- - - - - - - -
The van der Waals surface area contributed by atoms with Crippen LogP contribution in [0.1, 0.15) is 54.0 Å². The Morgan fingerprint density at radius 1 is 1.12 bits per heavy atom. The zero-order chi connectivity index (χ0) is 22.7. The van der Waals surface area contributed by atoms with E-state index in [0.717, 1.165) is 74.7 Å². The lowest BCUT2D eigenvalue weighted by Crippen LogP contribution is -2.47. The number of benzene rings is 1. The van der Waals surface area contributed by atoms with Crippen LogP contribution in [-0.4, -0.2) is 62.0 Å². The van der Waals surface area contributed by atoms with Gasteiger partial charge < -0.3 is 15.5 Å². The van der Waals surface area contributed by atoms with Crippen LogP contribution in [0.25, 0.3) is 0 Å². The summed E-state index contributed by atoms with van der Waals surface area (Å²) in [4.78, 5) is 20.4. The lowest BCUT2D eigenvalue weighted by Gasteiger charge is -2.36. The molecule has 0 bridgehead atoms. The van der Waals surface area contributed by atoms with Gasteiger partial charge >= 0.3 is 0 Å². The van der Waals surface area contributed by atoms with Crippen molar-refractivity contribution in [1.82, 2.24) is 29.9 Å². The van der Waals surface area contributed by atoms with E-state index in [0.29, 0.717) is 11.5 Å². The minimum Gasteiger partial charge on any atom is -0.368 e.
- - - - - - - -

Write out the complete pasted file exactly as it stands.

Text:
The van der Waals surface area contributed by atoms with Crippen LogP contribution in [0.1, 0.15) is 54.0 Å². The Morgan fingerprint density at radius 1 is 1.12 bits per heavy atom. The zero-order chi connectivity index (χ0) is 22.7. The van der Waals surface area contributed by atoms with E-state index in [0.717, 1.165) is 74.7 Å². The lowest BCUT2D eigenvalue weighted by Crippen LogP contribution is -2.47. The number of benzene rings is 1. The van der Waals surface area contributed by atoms with Crippen LogP contribution in [-0.4, -0.2) is 62.0 Å². The van der Waals surface area contributed by atoms with Gasteiger partial charge < -0.3 is 15.5 Å². The van der Waals surface area contributed by atoms with Crippen LogP contribution in [0.25, 0.3) is 0 Å². The summed E-state index contributed by atoms with van der Waals surface area (Å²) in [4.78, 5) is 20.4. The lowest BCUT2D eigenvalue weighted by Gasteiger charge is -2.36. The molecule has 0 bridgehead atoms. The van der Waals surface area contributed by atoms with Gasteiger partial charge >= 0.3 is 0 Å². The van der Waals surface area contributed by atoms with Crippen molar-refractivity contribution in [1.82, 2.24) is 29.9 Å². The van der Waals surface area contributed by atoms with E-state index in [0.29, 0.717) is 11.5 Å². The minimum Gasteiger partial charge on any atom is -0.368 e.